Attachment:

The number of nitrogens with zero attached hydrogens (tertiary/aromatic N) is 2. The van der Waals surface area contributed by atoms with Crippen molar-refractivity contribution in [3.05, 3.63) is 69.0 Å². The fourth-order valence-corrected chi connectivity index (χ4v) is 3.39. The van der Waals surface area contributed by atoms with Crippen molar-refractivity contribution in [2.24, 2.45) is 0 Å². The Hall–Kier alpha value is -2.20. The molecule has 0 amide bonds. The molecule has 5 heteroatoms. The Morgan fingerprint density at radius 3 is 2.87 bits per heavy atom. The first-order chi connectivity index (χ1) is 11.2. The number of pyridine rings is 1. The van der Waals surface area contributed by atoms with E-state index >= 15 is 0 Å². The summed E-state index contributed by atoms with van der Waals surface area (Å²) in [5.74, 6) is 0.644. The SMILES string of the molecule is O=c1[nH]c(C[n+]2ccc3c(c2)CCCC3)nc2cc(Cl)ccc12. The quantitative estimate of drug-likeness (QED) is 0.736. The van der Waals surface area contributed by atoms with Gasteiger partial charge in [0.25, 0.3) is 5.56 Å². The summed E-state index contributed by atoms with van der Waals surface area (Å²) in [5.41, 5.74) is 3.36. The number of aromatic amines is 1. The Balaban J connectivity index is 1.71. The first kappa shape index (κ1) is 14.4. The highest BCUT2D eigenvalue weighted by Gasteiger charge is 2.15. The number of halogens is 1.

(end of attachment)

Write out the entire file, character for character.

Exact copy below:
The number of nitrogens with zero attached hydrogens (tertiary/aromatic N) is 2. The van der Waals surface area contributed by atoms with Crippen molar-refractivity contribution in [3.05, 3.63) is 69.0 Å². The fourth-order valence-corrected chi connectivity index (χ4v) is 3.39. The van der Waals surface area contributed by atoms with Crippen molar-refractivity contribution in [2.24, 2.45) is 0 Å². The Hall–Kier alpha value is -2.20. The molecule has 0 amide bonds. The molecule has 5 heteroatoms. The Morgan fingerprint density at radius 3 is 2.87 bits per heavy atom. The first-order chi connectivity index (χ1) is 11.2. The number of pyridine rings is 1. The van der Waals surface area contributed by atoms with E-state index >= 15 is 0 Å². The summed E-state index contributed by atoms with van der Waals surface area (Å²) in [5.74, 6) is 0.644. The SMILES string of the molecule is O=c1[nH]c(C[n+]2ccc3c(c2)CCCC3)nc2cc(Cl)ccc12. The quantitative estimate of drug-likeness (QED) is 0.736. The van der Waals surface area contributed by atoms with Gasteiger partial charge in [0.25, 0.3) is 5.56 Å². The summed E-state index contributed by atoms with van der Waals surface area (Å²) in [5.41, 5.74) is 3.36. The number of aromatic amines is 1. The Balaban J connectivity index is 1.71. The first kappa shape index (κ1) is 14.4. The highest BCUT2D eigenvalue weighted by Gasteiger charge is 2.15. The number of halogens is 1.